“Wildlife officials said they will consider a plan to move millions of hatchery-raised salmon by tanker trucks to the ocean if the Sacramento River and its tributaries prove inhospitable due to the drought.”
“In yet another sign of the severe drought facing California, state water officials are planning to temporarily dam three channels in the Sacramento-San Joaquin Delta to control salinity intrusion from San Francisco Bay.
“The California Department of Water Resources is working to place the barriers as soon as May 1, if the drought persists.
“With 2013 the driest year on record and 2014 possibly worse, the devastation of California’s drought is trickling down to crops, fields, farmers markets, grocery stores — and the kitchen table.
“While it’s too early to tell precisely how much the drought will push up household grocery bills, economists say consumers can expect to pay more for food later this year because fewer acres of land are being planted and crop yields are shrinking.”
“On Monday, state and federal wildlife officials announced a plan to move hatchery-raised salmon by truck in the event the state’s ongoing drought makes the Sacramento River and its tributaries inhospitable for the fish. They fear the rivers could become too shallow and warm to sustain salmon trying to migrate to sea on their own.”
“People in this mountain town [Lake of the Woods] straddling the San Andreas Fault are used to scrapping for water. The lake for which it is named went dry 40 years ago. But now, this tiny community is dealing with its most unsettling threat yet: It could run out of water by summer. …
“There are scenes all across California that illustrate the power of the drought.”
“As California confronts a historic drought and water scarcity increasingly affects life across the West, The Desert Sun is preparing to lead a symposium next week to encourage discussion of the region’s water dilemmas and potential solutions. …
“The symposium’s main event, on March 20 at the Palm Springs Art Museum, will feature a keynote speech by U.S. Sen.
“On Tuesday, March 11, 2014, Secretary of the Interior Sally Jewell will tour the federal C.W. ‘Bill’ Jones Pumping Plant in Byron, Calif., to examine firsthand critical water storage and conveyance facilities.
From the California Department of Fish and Wildlife:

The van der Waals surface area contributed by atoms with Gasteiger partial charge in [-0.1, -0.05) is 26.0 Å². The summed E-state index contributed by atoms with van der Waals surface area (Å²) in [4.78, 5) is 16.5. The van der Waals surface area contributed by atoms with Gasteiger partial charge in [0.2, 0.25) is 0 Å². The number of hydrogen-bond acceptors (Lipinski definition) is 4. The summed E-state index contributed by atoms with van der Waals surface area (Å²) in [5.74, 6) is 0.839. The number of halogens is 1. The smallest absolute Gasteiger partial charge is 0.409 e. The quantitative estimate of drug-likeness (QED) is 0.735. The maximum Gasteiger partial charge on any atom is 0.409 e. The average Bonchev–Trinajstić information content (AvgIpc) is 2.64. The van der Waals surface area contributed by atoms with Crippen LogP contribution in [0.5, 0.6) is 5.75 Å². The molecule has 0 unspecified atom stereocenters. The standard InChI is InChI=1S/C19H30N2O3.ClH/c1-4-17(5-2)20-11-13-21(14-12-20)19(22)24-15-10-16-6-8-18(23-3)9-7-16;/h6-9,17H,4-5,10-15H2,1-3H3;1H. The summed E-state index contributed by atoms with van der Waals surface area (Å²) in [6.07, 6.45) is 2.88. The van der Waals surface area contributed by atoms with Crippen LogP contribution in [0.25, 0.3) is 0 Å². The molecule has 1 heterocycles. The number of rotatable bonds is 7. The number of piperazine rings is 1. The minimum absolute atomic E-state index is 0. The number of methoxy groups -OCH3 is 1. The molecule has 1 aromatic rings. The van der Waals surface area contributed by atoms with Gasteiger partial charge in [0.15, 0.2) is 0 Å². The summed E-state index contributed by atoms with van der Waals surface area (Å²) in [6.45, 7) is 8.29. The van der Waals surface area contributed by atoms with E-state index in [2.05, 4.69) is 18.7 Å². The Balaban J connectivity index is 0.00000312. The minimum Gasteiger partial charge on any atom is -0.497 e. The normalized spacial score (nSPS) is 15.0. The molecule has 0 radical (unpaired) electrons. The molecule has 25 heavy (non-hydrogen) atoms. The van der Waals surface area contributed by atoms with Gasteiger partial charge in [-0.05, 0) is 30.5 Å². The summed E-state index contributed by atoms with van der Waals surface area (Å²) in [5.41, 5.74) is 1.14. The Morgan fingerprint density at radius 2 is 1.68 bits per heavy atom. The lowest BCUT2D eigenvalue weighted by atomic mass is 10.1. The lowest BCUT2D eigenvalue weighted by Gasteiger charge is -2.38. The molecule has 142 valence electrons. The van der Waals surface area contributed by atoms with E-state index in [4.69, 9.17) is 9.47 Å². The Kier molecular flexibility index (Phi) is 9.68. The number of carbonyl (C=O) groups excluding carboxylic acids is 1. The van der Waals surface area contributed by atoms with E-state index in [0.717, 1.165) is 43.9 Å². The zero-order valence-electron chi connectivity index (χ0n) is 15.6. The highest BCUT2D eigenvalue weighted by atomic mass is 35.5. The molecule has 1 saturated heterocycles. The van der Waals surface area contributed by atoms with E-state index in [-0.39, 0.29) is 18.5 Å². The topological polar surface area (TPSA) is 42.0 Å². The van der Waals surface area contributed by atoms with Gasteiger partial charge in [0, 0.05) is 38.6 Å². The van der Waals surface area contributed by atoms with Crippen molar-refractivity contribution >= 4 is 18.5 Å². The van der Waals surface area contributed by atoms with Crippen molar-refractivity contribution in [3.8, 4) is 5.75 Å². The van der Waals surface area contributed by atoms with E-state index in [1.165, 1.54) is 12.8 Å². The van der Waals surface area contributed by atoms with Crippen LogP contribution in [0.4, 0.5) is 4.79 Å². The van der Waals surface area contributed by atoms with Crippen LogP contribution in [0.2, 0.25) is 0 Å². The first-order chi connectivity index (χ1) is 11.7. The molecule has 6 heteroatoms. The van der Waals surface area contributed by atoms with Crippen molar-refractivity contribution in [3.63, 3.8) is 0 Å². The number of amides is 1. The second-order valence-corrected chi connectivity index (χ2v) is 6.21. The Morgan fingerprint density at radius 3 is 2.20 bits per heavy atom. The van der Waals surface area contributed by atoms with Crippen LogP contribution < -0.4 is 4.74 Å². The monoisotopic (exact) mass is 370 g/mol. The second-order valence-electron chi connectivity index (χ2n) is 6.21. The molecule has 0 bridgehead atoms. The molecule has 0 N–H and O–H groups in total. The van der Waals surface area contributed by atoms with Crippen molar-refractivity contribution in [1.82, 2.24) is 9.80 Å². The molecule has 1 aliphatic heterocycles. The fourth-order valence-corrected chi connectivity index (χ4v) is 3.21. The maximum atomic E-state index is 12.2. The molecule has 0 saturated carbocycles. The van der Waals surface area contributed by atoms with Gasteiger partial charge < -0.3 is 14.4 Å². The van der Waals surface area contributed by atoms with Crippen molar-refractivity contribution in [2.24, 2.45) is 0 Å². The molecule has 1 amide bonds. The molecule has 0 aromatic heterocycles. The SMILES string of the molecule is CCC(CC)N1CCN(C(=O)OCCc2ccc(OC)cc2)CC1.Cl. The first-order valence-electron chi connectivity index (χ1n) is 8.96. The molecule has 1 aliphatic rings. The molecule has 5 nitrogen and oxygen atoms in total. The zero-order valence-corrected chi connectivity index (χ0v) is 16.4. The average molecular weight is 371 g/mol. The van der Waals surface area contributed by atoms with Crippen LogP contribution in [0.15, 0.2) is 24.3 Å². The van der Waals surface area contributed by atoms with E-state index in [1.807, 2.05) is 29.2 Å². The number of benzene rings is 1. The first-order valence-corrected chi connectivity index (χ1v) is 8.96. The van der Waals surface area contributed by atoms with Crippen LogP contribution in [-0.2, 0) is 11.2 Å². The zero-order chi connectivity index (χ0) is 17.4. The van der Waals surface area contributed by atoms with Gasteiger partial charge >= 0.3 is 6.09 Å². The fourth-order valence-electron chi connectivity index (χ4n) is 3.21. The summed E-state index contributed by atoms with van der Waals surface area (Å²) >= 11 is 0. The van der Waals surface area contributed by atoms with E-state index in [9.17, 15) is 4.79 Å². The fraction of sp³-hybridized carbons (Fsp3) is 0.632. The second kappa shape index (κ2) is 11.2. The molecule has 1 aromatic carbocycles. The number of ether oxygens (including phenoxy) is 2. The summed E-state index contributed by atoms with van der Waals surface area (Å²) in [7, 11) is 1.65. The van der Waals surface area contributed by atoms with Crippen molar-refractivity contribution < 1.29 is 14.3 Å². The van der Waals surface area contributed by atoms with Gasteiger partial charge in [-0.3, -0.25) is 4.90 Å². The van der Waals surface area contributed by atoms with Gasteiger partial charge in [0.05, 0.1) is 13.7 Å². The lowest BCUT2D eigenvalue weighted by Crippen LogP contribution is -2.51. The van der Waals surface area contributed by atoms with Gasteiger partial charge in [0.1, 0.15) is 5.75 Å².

“The California Department of Fish and Wildlife (CDFW), the U.S. Fish and Wildlife Service (USFWS), and the National Marine Fisheries Service (NMFS) have agreed on a temporary contingency plan for the release of hatchery smolts in 2014 due to drought.
“The goal of the contingency plan outlined today is to ensure the greatest survival of Chinook salmon smolts released from hatcheries managed by CDFW and the USFWS under current drought conditions.
From the California Department of Water Resources (DWR):
“As part of ongoing work to improve California’s drought preparedness and better adapt to climate change, the Department of Water Resources (DWR) today [March 10] released a report examining tree-ring data to help better understand historic periods of drought. The report helps develop long-term reconstructions of streamflow or precipitation for the Klamath, Sacramento, and San Joaquin river basins.
From the California Department of Water Resources (DWR) and UC Division of Agriculture and Natural Resources:
“Recent rains across California are not enough to end the drought, but they are enough to eliminate the need to water landscaping for several weeks. Experts with the California Department of Water Resources, University of California Cooperative Extension and University of California, Davis, together urge all residents, business owners, and government agencies to shut off sprinkler and irrigation systems until soils dry again.
“Despite urgent calls for water conservation amid one of California’s worst droughts, more than 255,000 homeowners and businesses across the state can still use all the water they want without paying higher bills.
“And nobody even knows how much water they are using.”
“North County avocado farmers irrigating their groves with all recycled water. Residents of the southeast San Diego working-class neighborhood of Encanto enjoying a revitalized Chollas Creek, a respite in a sea of concrete.